The Queen of Ireland is a documentary film about the life of Rory O’Neill, better known as Irish drag queen Panti Bliss. The film looks at everything from O’Neill’s life growing up gay in the small town of Ballinrobe, County Mayo, to living with HIV and his gay rights activism, particularly in the lead up to the historic marriage equality referendum in Ireland in 2015.
The film is beautifully directed by Conor Horgan who, until this point, was most well known for directing the 2009 post-apocalyptic Irish drama One Hundred Mornings, the winner of many awards. After watching The Queen of Ireland though, I can’t help but feel he has reached new levels of artistic achievement, and that this film will go down as a classic in queer cinema. You see, he didn’t just lay out the facts of a story already written, he captured the honest, intelligent and quirky character that is Rory O’Neill/Panti Bliss. He showed us why Panti is a hero and an inspiration for LGBTI activists everywhere, even when, in fact especially when, Rory O’Neill doesn’t see it himself.
The film’s release comes at a pivotal time in Australia, where marriage equality is still not a reality, nor close to it, with the Liberal government’s plan for a marriage equality plebiscite in 2017. Panti’s passion for achieving same-sex marriage in Ireland and vocal opinions against and experiences of ALL forms of homophobia are all too familiar for many, including LGBTI Australians. In fact that’s really what makes this film a must see in my opinion You see Panti doesn’t just talk about the physical, “in your face” kind of homophobia we’re all used to classifying as just that. Panti also talks about the institutionalised homophobia society commonly disregards, and the internalised homophobia that often costs lives. Because at the end of the day, homophobia is more than just a physical fight, it’s an emotional and intellectual battle against a society that tells LGBTI people we shouldn’t exist. And what better way to tell society to shove it than to be so vocally and unapologetically yourself, just as Panti Bliss is, right to the very core.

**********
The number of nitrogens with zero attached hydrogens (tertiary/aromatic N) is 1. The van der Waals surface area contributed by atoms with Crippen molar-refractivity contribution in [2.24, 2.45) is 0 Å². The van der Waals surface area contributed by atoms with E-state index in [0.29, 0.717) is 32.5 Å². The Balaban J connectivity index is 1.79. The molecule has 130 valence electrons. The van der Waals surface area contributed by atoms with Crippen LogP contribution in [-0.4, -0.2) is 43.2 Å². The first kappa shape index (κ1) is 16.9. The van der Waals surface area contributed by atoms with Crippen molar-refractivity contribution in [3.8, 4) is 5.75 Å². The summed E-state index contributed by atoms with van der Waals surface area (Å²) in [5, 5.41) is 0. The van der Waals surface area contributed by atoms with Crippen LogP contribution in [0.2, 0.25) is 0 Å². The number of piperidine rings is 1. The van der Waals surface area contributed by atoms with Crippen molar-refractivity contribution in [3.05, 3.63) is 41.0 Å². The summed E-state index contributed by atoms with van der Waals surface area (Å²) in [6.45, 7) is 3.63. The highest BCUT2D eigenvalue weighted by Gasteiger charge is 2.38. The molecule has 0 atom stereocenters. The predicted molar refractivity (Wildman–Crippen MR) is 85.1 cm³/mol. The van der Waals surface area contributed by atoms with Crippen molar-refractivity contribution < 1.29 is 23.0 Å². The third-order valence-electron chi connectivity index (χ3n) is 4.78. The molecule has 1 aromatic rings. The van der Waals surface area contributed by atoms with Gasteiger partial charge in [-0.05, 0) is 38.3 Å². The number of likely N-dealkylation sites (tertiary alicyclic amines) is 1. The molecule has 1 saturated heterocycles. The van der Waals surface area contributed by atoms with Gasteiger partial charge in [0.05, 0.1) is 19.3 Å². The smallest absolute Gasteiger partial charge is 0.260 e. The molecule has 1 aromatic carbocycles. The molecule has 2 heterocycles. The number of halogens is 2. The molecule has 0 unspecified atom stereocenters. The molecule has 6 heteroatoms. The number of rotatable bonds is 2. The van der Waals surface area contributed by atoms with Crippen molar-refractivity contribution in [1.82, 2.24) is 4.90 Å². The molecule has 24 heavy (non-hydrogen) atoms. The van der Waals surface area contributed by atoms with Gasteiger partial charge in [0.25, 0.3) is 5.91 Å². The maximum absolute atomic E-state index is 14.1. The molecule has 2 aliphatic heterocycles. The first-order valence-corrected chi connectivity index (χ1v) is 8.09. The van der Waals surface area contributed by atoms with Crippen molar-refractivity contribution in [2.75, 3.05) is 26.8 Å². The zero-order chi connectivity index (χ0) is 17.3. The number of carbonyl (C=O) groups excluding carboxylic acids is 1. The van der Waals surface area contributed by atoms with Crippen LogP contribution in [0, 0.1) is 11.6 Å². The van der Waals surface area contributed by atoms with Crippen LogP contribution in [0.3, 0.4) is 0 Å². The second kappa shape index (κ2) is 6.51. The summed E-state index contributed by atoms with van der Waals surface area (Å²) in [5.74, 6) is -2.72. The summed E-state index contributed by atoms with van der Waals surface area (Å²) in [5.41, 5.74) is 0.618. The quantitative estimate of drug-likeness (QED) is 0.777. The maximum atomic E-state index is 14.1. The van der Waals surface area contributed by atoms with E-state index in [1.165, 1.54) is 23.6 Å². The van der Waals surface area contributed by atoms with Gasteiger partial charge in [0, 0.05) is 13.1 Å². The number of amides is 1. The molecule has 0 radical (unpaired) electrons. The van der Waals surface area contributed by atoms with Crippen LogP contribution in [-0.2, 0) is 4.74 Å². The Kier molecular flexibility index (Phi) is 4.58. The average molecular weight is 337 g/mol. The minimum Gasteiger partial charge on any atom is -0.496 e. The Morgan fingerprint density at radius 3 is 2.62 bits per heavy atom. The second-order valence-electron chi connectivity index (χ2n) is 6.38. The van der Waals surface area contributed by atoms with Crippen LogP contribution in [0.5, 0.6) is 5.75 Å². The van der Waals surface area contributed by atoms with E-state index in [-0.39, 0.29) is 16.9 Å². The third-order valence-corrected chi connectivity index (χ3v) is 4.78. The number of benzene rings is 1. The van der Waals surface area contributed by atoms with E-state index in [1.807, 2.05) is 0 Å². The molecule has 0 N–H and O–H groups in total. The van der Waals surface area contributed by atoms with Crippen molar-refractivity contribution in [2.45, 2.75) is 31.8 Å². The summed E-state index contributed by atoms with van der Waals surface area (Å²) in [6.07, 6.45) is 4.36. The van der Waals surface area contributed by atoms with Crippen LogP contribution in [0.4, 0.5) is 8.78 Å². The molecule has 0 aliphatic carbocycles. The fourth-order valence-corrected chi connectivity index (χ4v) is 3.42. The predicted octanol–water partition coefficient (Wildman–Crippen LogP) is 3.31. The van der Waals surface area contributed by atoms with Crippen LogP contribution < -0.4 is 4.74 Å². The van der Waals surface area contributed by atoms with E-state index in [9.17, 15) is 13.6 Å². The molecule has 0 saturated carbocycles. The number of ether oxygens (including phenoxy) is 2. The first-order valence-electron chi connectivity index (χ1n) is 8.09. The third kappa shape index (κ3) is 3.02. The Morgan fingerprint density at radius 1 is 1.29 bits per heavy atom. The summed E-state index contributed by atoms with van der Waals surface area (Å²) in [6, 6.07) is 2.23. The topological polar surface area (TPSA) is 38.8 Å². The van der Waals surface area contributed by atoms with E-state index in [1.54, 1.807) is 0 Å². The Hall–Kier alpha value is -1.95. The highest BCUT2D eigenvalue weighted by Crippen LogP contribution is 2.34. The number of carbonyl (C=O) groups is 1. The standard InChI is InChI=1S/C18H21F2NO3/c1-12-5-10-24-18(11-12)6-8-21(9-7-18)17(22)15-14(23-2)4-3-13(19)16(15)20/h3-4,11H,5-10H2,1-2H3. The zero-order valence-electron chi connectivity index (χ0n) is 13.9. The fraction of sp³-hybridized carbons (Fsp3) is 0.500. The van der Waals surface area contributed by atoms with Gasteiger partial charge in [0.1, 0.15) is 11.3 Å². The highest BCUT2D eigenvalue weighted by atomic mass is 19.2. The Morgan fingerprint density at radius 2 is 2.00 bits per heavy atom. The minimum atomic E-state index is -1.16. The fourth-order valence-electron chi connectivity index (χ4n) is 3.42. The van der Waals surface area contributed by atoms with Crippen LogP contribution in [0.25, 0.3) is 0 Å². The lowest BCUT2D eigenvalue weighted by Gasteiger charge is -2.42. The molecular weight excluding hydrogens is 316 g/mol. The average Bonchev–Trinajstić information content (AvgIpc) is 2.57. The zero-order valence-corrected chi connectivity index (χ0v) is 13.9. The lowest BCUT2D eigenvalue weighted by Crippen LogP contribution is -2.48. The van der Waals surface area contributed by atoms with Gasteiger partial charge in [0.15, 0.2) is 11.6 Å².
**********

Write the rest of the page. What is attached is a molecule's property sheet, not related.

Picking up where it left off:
If it’s a jolt of inspiration you need, then learning about the life of this self proclaimed accidental activist is the perfect fix. It’s an emotional reminder to any activist to keep pushing for equality because we all deserve nothing less.
The Queen of Ireland comes out in Perth cinemas September 8.